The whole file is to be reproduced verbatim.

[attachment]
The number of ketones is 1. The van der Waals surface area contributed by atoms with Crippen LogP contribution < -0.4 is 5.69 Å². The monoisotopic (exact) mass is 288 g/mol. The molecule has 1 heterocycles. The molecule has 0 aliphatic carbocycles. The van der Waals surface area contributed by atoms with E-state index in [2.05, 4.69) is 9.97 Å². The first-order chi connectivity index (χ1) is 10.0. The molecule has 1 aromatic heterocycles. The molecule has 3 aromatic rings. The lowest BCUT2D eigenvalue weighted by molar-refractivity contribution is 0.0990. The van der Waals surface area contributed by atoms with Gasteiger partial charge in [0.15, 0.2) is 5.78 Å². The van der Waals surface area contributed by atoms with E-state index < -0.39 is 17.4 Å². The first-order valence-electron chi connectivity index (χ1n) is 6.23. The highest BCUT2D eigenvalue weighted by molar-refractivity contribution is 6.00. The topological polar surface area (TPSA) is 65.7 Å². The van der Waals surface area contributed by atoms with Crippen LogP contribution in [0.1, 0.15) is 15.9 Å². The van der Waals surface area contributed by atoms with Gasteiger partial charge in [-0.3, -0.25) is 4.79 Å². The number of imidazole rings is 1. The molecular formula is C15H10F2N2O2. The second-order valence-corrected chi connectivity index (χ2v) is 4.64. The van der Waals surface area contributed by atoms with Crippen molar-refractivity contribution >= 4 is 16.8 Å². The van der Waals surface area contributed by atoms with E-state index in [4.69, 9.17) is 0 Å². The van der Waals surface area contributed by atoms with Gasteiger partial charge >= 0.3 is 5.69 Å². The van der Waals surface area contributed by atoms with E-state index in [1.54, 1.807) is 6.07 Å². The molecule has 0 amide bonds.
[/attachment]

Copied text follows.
The number of ketones is 1. The van der Waals surface area contributed by atoms with Crippen LogP contribution < -0.4 is 5.69 Å². The monoisotopic (exact) mass is 288 g/mol. The molecule has 1 heterocycles. The molecule has 0 aliphatic carbocycles. The van der Waals surface area contributed by atoms with E-state index in [2.05, 4.69) is 9.97 Å². The first-order chi connectivity index (χ1) is 10.0. The molecule has 1 aromatic heterocycles. The molecule has 3 aromatic rings. The lowest BCUT2D eigenvalue weighted by molar-refractivity contribution is 0.0990. The van der Waals surface area contributed by atoms with Gasteiger partial charge in [0.15, 0.2) is 5.78 Å². The van der Waals surface area contributed by atoms with E-state index < -0.39 is 17.4 Å². The first-order valence-electron chi connectivity index (χ1n) is 6.23. The highest BCUT2D eigenvalue weighted by molar-refractivity contribution is 6.00. The topological polar surface area (TPSA) is 65.7 Å². The van der Waals surface area contributed by atoms with Crippen LogP contribution in [0.1, 0.15) is 15.9 Å². The van der Waals surface area contributed by atoms with Gasteiger partial charge in [-0.3, -0.25) is 4.79 Å². The number of imidazole rings is 1. The molecular formula is C15H10F2N2O2. The second-order valence-corrected chi connectivity index (χ2v) is 4.64. The van der Waals surface area contributed by atoms with Crippen molar-refractivity contribution >= 4 is 16.8 Å². The van der Waals surface area contributed by atoms with E-state index in [4.69, 9.17) is 0 Å². The van der Waals surface area contributed by atoms with Gasteiger partial charge >= 0.3 is 5.69 Å². The van der Waals surface area contributed by atoms with E-state index in [1.54, 1.807) is 6.07 Å². The molecule has 0 amide bonds.